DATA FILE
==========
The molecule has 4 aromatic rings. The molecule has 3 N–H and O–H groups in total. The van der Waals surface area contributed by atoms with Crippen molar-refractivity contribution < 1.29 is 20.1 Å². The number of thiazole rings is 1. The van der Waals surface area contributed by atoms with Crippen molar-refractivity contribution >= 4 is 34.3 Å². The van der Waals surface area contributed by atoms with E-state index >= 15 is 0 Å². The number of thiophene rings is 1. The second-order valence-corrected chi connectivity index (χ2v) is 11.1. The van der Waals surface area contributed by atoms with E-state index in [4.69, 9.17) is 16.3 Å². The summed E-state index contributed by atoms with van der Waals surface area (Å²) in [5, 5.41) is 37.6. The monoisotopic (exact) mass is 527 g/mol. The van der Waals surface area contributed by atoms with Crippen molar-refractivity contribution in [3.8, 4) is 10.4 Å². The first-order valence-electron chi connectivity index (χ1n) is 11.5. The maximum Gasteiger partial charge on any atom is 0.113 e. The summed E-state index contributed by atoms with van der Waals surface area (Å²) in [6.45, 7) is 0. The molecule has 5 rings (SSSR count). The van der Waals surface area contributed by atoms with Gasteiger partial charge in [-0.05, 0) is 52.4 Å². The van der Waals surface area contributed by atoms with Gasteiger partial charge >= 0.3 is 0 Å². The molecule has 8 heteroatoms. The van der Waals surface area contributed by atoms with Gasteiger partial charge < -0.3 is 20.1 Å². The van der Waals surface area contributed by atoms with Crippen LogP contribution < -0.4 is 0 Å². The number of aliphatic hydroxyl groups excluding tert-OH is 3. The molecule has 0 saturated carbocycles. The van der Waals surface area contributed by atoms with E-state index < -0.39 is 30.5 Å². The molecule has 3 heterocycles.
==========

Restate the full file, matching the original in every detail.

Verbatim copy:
The molecule has 4 aromatic rings. The molecule has 3 N–H and O–H groups in total. The van der Waals surface area contributed by atoms with Crippen molar-refractivity contribution < 1.29 is 20.1 Å². The number of thiazole rings is 1. The van der Waals surface area contributed by atoms with Crippen molar-refractivity contribution >= 4 is 34.3 Å². The van der Waals surface area contributed by atoms with E-state index >= 15 is 0 Å². The number of thiophene rings is 1. The second-order valence-corrected chi connectivity index (χ2v) is 11.1. The van der Waals surface area contributed by atoms with E-state index in [4.69, 9.17) is 16.3 Å². The summed E-state index contributed by atoms with van der Waals surface area (Å²) in [5, 5.41) is 37.6. The monoisotopic (exact) mass is 527 g/mol. The van der Waals surface area contributed by atoms with Crippen molar-refractivity contribution in [3.8, 4) is 10.4 Å². The first-order valence-electron chi connectivity index (χ1n) is 11.5. The maximum Gasteiger partial charge on any atom is 0.113 e. The summed E-state index contributed by atoms with van der Waals surface area (Å²) in [6.45, 7) is 0. The molecule has 5 rings (SSSR count). The van der Waals surface area contributed by atoms with Gasteiger partial charge in [-0.05, 0) is 52.4 Å². The van der Waals surface area contributed by atoms with Gasteiger partial charge >= 0.3 is 0 Å². The molecule has 8 heteroatoms. The van der Waals surface area contributed by atoms with Gasteiger partial charge < -0.3 is 20.1 Å². The van der Waals surface area contributed by atoms with Crippen LogP contribution < -0.4 is 0 Å². The number of aliphatic hydroxyl groups excluding tert-OH is 3. The molecule has 0 saturated carbocycles. The van der Waals surface area contributed by atoms with E-state index < -0.39 is 30.5 Å². The molecule has 3 heterocycles.